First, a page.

With a career spanning over five decades and with Ron and Russell both being brothers, their ability to still be amicable to each other (let alone collaborate and make music together whilst trying to “Lighten Up, Morrissey”) is praiseworthy. A Steady Drip, Drip, Drip is the Mael brothers’ twenty-fourth LP and contains a generous fourteen tracks across fifty-four minutes of music. Known for their innovative quirkiness over the years; one must decide if what has been revered as bizarrely fresh is now prosaic.
A Steady Drip, Drip, Drip opens with “All That” beginning with a lounge jazz intro before breaking into a guitar riff, synths and a gospel feel organ. Nonetheless, the lyrics do not feel divine or appear to offer redemption but tend to ebulliently unnerve such as “Someday we’d do useful things, we’d rise above, be kings and queens but knew cheap chairs would always be our thrones”.
From a song discussing mortality for the Mael musicians now in their seventies; “I’m Toast” follows. Joan Jett’s “I Love Rock 'n' Roll” instantly comes to mind and with a quirky brief organ, solo’s one will feel a sense that ownership of this song belongs to Ron and Russell. Sparks even capture the zeitgeist with lyrics “Alexa, get me out of this place”. “iPhone” equally lyrically captures modern technology blues as Sparks lament “put your fucking iPhone down and listen to me”.
Throughout A Steady Drip, Drip, Drip one can easily detect a plethora of drips of influences from other artists. Nonetheless, the bulwark of A Steady Drip, Drip, Drip is not a banal effort. The sequencing, synchronising and juxtaposition of sounds result in Sparks being victorious pioneers. Track twelve “The Existential Threat” uses musically jejune influences of The Tweets “The Birdie Song” and the macabre soundtrack of “Dammed for all Time” from Jesus Christ Superstar amidst jazz; something few, even the most imaginative artists would even consider, let alone bring to life. With panic-ridden lyrics “I paid the whole bill because insurance won’t, they just won’t cover existential meds”; Sparks inject a new lease of life into a song about panic and destruction.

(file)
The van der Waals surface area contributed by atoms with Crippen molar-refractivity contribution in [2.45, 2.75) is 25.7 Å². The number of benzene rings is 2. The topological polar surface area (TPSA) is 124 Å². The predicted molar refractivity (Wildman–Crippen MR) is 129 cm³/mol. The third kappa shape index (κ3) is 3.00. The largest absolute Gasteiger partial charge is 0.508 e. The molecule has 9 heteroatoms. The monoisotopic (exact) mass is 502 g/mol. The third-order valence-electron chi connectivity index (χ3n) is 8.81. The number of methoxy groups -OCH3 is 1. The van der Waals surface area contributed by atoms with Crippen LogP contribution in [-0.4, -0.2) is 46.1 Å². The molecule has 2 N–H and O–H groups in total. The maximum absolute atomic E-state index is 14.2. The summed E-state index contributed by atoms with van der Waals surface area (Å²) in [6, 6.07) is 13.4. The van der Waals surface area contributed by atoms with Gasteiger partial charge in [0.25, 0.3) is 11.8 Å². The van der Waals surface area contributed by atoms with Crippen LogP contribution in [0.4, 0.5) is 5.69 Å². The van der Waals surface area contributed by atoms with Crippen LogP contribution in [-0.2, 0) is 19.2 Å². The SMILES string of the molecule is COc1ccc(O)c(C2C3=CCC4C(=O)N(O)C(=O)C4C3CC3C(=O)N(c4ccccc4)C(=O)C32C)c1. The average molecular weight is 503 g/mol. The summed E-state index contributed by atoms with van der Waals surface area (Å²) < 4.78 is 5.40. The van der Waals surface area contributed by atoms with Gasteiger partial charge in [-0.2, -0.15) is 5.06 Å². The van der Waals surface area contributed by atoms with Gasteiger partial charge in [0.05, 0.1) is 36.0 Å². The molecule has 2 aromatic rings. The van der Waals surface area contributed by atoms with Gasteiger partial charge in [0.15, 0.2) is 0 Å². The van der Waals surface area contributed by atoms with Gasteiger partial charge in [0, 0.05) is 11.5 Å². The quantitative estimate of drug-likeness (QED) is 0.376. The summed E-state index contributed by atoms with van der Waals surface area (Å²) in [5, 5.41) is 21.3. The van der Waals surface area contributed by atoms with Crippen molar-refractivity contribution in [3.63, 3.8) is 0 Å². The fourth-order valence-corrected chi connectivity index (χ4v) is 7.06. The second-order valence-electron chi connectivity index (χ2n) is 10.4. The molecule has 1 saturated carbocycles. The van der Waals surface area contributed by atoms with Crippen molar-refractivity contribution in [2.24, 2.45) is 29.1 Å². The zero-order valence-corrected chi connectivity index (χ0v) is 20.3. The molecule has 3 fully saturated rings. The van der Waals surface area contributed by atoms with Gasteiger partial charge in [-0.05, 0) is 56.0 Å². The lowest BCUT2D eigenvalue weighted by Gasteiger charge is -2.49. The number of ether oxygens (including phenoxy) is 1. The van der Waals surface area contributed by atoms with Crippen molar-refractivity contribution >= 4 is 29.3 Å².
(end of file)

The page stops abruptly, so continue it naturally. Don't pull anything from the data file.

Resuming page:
Other songs where one would presume that the motley of sounds is mismatched but works to perfection include “Lawnmower” which with the “la la la” harmonies creates an ideal pop song. The use of the harpsichord to talk about a girlfriend from Andover who puts up with her boyfriend’s lawnmower is bizarre but beautiful and uplifting. Likewise, “Left out in the Cold” spectacularly brings together Madonna’s “La Isla Bonita” and Franz Ferdinand’s (Sparks’ former supergroup FFS buddies) “Come on Home”.
There are only two songs (out of fourteen) that one would say are typically Sparks (aka reminding the listener of “This Town Ain’t Big Enough for Both of Us”). The first is “Stravinsky’s only Hit” with an EDM opener blossoming into a classical and rock operatic number. “Onomata Pia” is similarly jovial with an array of exciting trombones. Both of these songs are mad, jolly, sacrosanct and essential.
A Steady Drip, Drip, Drip is musically bizarre and innovative. It is immensely satisfying that a sound that came into the mainstream has been able to continually evolve and not become monotonously tiring. As well as offering eccentric circus-like fun (albeit highly intelligent); Sparks also express alarm and concern as if they are also using this LP to send out an SOS. Environmentally conscious playout track “Please don’t fuck up my world” explains how “Rivers Mountain and seas. No one knows what they’re there for still, it’s easy to see they’re things that need to be cared for”. For Sparks, concerning nature and humans; the world is big enough for both.